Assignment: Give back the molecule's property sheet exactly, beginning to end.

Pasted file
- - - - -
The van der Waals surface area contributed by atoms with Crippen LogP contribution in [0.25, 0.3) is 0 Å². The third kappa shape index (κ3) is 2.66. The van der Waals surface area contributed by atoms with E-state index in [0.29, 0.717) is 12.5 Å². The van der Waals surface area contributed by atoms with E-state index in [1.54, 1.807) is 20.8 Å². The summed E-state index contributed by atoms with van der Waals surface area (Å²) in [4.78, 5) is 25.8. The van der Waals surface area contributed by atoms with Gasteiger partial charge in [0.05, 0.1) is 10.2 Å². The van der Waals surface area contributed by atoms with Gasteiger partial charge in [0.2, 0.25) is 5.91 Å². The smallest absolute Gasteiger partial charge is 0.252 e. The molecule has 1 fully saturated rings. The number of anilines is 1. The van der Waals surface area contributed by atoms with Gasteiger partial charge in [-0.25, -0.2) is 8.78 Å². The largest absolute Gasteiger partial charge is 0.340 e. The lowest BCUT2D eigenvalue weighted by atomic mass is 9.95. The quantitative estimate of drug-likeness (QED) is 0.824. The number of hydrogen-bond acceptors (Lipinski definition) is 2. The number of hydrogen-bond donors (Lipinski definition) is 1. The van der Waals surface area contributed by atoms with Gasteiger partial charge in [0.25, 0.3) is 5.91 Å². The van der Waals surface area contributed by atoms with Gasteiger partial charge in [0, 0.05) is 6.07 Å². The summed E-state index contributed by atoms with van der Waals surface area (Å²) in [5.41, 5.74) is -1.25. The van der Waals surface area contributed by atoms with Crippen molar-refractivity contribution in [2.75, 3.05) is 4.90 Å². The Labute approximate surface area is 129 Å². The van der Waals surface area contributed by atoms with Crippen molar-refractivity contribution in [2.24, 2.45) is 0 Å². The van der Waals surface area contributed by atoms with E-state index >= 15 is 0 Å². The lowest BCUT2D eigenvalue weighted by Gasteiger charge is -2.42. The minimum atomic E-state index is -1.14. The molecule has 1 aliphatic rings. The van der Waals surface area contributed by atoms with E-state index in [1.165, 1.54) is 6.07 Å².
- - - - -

The van der Waals surface area contributed by atoms with Crippen LogP contribution in [0.25, 0.3) is 0 Å². The third kappa shape index (κ3) is 2.66. The van der Waals surface area contributed by atoms with E-state index in [0.29, 0.717) is 12.5 Å². The van der Waals surface area contributed by atoms with E-state index in [1.54, 1.807) is 20.8 Å². The summed E-state index contributed by atoms with van der Waals surface area (Å²) in [4.78, 5) is 25.8. The van der Waals surface area contributed by atoms with Gasteiger partial charge in [0.05, 0.1) is 10.2 Å². The van der Waals surface area contributed by atoms with Gasteiger partial charge in [0.2, 0.25) is 5.91 Å². The smallest absolute Gasteiger partial charge is 0.252 e. The molecule has 1 fully saturated rings. The number of anilines is 1. The van der Waals surface area contributed by atoms with Gasteiger partial charge in [-0.25, -0.2) is 8.78 Å². The largest absolute Gasteiger partial charge is 0.340 e. The lowest BCUT2D eigenvalue weighted by atomic mass is 9.95. The quantitative estimate of drug-likeness (QED) is 0.824. The number of hydrogen-bond acceptors (Lipinski definition) is 2. The number of hydrogen-bond donors (Lipinski definition) is 1. The van der Waals surface area contributed by atoms with Gasteiger partial charge in [0.25, 0.3) is 5.91 Å². The van der Waals surface area contributed by atoms with Gasteiger partial charge in [0, 0.05) is 6.07 Å². The summed E-state index contributed by atoms with van der Waals surface area (Å²) in [5.41, 5.74) is -1.25. The van der Waals surface area contributed by atoms with Crippen molar-refractivity contribution in [2.75, 3.05) is 4.90 Å². The Labute approximate surface area is 129 Å². The van der Waals surface area contributed by atoms with Crippen molar-refractivity contribution in [2.24, 2.45) is 0 Å². The van der Waals surface area contributed by atoms with E-state index >= 15 is 0 Å². The lowest BCUT2D eigenvalue weighted by Gasteiger charge is -2.42. The minimum atomic E-state index is -1.14. The molecule has 1 aliphatic rings. The van der Waals surface area contributed by atoms with E-state index in [1.165, 1.54) is 6.07 Å².